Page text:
Craig challenged the inclusion of intangible benefits in a business case (here). I replied to his comments, but I thought I’d convert it to a post. Craig commented:
You know, I’m not so much a fan of putting intangible benefits into the business case. Into the presentation and discussions yes. Into the document, not really. How do you go about measuring them?
Craig’s comments get to the heart of the challenge w/ intangibles:
- Intangibles should indeed be considered “lesser” benefits. We suggest keeping the intangibles separate from tangibles and weighted differently than tangible benefits.
- Business cases are heavily dependent on company culture — e.g., finance-driven companies. If intangible benefits aren’t appropriate, don’t include them.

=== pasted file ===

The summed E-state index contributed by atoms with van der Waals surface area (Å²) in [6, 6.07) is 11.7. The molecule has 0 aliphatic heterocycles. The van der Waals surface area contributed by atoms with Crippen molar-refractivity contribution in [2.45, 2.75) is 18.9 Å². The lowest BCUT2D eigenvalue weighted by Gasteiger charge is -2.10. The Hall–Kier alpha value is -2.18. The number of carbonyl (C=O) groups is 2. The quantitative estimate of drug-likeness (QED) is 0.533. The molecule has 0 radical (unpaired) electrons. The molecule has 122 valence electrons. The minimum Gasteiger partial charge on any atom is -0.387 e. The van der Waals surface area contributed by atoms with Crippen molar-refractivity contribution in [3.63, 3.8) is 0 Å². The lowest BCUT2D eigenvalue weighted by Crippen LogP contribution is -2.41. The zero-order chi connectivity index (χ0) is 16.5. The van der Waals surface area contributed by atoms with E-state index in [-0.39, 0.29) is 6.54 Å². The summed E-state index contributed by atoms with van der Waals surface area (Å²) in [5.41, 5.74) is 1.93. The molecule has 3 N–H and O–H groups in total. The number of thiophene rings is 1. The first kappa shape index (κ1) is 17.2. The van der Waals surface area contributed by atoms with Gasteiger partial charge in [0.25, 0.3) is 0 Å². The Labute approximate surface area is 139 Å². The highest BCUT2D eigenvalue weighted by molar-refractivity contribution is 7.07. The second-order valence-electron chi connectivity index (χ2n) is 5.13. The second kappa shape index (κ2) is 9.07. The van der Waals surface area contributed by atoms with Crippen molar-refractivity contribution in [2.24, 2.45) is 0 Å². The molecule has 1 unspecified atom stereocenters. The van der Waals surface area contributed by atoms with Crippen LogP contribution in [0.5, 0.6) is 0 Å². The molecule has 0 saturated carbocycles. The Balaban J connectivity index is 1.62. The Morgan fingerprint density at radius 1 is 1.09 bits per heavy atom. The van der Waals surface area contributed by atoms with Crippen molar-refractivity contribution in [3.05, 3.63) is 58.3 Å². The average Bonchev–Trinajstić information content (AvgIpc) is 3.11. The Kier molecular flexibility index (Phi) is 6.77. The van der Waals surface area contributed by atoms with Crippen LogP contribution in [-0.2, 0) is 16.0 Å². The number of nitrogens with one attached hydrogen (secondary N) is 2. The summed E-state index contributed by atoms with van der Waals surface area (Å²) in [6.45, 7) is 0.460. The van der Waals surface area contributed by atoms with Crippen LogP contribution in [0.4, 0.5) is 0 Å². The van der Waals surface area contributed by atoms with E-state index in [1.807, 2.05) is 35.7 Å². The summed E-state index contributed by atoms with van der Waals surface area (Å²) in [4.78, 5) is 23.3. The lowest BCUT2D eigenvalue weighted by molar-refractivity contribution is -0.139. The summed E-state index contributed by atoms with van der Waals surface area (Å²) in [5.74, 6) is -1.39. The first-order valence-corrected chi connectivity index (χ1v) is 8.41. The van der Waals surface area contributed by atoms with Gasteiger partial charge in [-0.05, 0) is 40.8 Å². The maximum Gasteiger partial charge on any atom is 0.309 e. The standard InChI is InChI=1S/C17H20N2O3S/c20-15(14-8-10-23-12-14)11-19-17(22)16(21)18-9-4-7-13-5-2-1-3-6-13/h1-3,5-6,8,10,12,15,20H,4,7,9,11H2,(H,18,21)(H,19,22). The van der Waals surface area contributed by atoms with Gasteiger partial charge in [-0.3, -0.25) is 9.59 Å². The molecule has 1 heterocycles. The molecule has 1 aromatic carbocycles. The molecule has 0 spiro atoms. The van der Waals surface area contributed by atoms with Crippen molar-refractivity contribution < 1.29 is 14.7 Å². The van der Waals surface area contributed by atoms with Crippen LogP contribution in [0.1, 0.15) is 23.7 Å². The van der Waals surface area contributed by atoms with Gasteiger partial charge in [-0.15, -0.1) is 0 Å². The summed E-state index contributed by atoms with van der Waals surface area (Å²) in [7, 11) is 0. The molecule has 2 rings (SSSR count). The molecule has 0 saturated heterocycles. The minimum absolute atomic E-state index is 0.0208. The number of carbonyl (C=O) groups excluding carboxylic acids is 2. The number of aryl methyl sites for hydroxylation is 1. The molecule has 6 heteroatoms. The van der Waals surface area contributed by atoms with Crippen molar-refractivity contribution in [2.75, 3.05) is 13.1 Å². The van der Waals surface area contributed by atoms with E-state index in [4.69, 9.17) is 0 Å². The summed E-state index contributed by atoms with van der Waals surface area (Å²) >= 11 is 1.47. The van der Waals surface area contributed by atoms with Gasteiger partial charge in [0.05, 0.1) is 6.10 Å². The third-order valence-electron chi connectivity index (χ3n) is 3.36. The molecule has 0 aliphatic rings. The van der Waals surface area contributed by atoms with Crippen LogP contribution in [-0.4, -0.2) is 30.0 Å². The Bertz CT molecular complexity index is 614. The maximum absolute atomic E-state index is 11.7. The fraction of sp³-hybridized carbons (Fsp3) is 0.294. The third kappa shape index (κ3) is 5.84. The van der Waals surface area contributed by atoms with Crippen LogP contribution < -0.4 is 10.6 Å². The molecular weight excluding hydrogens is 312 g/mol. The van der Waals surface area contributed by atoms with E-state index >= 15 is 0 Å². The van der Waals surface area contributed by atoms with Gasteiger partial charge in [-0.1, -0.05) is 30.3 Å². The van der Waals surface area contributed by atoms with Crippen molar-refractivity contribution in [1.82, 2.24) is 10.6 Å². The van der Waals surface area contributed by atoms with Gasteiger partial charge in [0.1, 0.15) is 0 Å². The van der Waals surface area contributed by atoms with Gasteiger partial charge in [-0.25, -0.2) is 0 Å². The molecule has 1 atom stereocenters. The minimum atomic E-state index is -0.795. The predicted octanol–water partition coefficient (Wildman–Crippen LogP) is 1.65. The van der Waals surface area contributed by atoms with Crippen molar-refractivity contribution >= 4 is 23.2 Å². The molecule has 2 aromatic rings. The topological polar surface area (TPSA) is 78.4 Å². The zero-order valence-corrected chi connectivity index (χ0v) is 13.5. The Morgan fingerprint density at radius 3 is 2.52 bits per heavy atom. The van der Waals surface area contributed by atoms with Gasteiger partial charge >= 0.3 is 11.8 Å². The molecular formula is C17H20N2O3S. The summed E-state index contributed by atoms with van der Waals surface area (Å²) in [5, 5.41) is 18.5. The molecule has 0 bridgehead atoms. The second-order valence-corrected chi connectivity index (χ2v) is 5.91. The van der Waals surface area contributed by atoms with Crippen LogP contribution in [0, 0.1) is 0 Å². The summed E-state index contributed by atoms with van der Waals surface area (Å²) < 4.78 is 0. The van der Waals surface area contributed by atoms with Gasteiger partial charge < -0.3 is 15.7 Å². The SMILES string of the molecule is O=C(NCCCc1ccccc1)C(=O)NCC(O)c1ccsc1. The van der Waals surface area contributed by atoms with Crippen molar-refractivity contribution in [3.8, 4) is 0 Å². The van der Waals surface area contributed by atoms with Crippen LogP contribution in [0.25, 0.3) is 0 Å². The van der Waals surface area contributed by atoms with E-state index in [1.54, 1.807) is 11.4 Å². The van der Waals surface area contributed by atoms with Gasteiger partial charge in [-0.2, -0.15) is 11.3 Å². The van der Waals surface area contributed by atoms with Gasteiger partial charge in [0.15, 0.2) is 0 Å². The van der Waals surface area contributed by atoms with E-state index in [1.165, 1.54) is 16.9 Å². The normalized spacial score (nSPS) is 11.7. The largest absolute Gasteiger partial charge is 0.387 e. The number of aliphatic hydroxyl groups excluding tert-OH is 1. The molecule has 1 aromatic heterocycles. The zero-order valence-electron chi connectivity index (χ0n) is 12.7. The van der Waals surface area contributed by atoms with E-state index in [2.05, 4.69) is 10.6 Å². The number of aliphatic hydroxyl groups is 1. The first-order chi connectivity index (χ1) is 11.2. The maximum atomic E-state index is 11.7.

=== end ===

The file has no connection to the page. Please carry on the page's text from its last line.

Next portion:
- If you’re going to put them into presentations and discussions, then they should be in the business case itself (and if they’re not in the business case, they shouldn’t be in presentations). My experience is that this approach causes huge expectations issues.
- Per the original post, sometimes we mistake intangible for hard-to-measure. If one can’t figure out how to measure them by the time one finishes the main set of requirements, perhaps it is time to remove the intangible or further discount it.
As implied by Craig’s comment, if there is not even a theoretical measure available, is the benefit intangible or imaginary?